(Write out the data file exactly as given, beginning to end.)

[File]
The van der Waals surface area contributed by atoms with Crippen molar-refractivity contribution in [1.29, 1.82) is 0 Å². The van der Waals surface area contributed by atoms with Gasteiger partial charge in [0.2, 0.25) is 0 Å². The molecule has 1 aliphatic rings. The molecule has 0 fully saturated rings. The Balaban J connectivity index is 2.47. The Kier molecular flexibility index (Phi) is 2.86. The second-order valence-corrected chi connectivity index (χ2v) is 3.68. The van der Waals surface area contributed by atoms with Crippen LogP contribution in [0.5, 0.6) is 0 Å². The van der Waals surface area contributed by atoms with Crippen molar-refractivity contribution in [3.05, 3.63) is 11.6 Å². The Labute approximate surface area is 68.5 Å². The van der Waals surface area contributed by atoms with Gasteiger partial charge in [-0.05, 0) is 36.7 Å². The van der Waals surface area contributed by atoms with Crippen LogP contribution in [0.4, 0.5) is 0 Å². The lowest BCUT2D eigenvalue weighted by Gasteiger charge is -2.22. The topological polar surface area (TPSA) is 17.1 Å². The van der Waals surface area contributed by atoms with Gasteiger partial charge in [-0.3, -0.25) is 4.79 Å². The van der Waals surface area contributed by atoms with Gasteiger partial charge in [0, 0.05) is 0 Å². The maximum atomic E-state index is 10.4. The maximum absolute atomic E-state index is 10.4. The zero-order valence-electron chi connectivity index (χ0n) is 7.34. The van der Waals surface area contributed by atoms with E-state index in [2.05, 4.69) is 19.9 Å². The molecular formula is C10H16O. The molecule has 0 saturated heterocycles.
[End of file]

The van der Waals surface area contributed by atoms with Crippen molar-refractivity contribution in [1.29, 1.82) is 0 Å². The van der Waals surface area contributed by atoms with Gasteiger partial charge in [0.2, 0.25) is 0 Å². The molecule has 1 aliphatic rings. The molecule has 0 fully saturated rings. The Balaban J connectivity index is 2.47. The Kier molecular flexibility index (Phi) is 2.86. The second-order valence-corrected chi connectivity index (χ2v) is 3.68. The van der Waals surface area contributed by atoms with Crippen LogP contribution in [0.5, 0.6) is 0 Å². The van der Waals surface area contributed by atoms with Crippen molar-refractivity contribution in [3.05, 3.63) is 11.6 Å². The Labute approximate surface area is 68.5 Å². The van der Waals surface area contributed by atoms with Gasteiger partial charge in [-0.05, 0) is 36.7 Å². The van der Waals surface area contributed by atoms with Crippen LogP contribution in [0.4, 0.5) is 0 Å². The lowest BCUT2D eigenvalue weighted by Gasteiger charge is -2.22. The topological polar surface area (TPSA) is 17.1 Å². The van der Waals surface area contributed by atoms with Gasteiger partial charge in [-0.3, -0.25) is 4.79 Å². The van der Waals surface area contributed by atoms with Gasteiger partial charge in [0, 0.05) is 0 Å². The maximum atomic E-state index is 10.4. The maximum absolute atomic E-state index is 10.4. The zero-order valence-electron chi connectivity index (χ0n) is 7.34. The van der Waals surface area contributed by atoms with E-state index in [2.05, 4.69) is 19.9 Å². The molecular formula is C10H16O. The molecule has 0 saturated heterocycles.